Is your bag packed? Do you have your passport? Did you remember your imagination? Are you geared up for a sense of adventure? If you answered yes to all of these questions, then you are ready to set out on a trip with UK traveler and author, Tony Giles, so let’s go! We’re going to the United States, Australia, New Zealand, Vietnam, and Thailand. In his nonfiction book titled, “Seeing the World My Way”, Tony takes us with him on his journey as he navigates through various obstacles within these countries. While reading the book, very descriptive details may cause one to feel as though they were there with Tony in person.
“Seeing the World My Way” offers a unique and interesting perspective from across the globe. What is so unique about the book? Well, Tony Giles not only went on a solo journey across various countries, but he did it all while being completely blind and eighty percent deaf. It is apparent that Tony Giles has no limits when it comes to conquering his dreams, leaving no stone unturned. For example, I asked Tony to describe himself in one word, and he replied by saying, “The one word to describe me would be 'Alive'! I want to live life to the full, do everything, feel it, do it, taste it... My mind is constantly active, learning and dreaming, searching for the next challenge.” Wow, Tony Giles is taking advantage of all the opportunities life has to offer.
In addition to creating opportunities for himself, Tony would like others to realize that their dreams can be possible as well. Specifically, Tony stated that, “No matter their disability, problems or challenges’, they can be overcome, anything is possible and life is for living.” I agree with Tony, disability does not mean inability!
After reading the book, my favorite part was chapter two titled, “The Question Why?” When it comes to traveling, some people are baffled why a completely blind and partially deaf person would want to travel if they can’t see what’s around them. Tony answers his spectators by asking in return, “why not?” In fact, sight is not a requirement for traveling, one can compensate through the other senses; sense of smell, touch, taste, and hearing. Traveling is all about the person taking in the culture around them, which can be done in various ways, as seen in Tony’s book. In the interview, Tony stated that, “As I matured and travelled further, I realized my blindness enabled me to do more, not less. It gave me a view of the world vastly different from other travelers. It enabled me to overcome other fears and emotions by discovering that being blind didn't stop me from participating. My blindness allowed me to use my other senses and train them to their maximum.” Tony not only trained his senses to the maximum, but he’s also helping others learn how to do so through his experiences.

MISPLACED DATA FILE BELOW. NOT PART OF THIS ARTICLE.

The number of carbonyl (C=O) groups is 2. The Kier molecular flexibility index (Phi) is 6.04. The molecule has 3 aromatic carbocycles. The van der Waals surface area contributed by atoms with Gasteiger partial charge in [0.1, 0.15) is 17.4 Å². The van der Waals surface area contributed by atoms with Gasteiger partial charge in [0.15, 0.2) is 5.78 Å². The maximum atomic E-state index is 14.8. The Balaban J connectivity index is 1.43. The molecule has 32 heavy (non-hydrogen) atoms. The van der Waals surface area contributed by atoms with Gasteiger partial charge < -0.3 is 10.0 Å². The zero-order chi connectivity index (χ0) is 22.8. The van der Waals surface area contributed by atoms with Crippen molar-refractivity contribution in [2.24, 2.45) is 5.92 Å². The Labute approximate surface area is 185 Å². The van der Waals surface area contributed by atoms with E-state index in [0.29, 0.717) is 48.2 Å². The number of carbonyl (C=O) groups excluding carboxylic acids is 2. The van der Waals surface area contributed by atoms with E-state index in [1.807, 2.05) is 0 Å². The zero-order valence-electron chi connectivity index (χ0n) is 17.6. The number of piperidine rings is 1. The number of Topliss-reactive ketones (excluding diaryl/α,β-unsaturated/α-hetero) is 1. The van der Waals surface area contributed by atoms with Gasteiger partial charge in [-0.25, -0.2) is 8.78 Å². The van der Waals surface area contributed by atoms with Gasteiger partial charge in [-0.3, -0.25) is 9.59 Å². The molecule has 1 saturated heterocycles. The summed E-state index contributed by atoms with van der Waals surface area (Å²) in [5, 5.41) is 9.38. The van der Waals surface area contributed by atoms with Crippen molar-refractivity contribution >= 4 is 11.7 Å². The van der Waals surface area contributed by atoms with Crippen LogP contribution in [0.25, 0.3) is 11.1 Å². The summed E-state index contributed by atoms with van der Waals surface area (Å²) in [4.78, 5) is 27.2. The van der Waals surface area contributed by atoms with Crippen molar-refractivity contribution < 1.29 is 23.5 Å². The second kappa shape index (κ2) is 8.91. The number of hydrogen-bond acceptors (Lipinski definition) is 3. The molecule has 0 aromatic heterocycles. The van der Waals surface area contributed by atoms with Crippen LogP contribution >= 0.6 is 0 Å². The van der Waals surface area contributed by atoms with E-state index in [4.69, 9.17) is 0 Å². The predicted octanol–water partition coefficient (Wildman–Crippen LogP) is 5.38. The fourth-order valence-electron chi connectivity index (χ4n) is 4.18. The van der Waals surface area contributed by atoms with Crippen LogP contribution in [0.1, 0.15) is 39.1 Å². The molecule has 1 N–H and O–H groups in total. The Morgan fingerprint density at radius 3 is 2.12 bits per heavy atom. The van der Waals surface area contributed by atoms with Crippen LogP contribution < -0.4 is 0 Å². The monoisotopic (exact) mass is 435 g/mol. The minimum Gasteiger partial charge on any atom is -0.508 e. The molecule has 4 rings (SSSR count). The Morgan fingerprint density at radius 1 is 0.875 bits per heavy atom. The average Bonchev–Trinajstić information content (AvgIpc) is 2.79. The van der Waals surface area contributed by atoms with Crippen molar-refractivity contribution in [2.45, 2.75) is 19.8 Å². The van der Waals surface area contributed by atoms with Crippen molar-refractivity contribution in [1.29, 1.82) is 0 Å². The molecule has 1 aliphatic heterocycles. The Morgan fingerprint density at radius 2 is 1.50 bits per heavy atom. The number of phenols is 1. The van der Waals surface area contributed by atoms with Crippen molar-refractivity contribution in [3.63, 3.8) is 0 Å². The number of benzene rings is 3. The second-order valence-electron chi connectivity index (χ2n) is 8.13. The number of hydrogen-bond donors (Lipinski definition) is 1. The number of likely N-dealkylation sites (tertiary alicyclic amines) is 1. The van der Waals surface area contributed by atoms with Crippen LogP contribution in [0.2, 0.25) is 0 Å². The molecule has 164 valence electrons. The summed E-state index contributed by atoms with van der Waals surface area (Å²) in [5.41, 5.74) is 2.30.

To learn more about Tony Giles and his book, “Seeing the World My Way”, check out: http://www.tonythetraveller.com/ All proceeds from the book will go to a charity helping those with Muscular Dystrophy.
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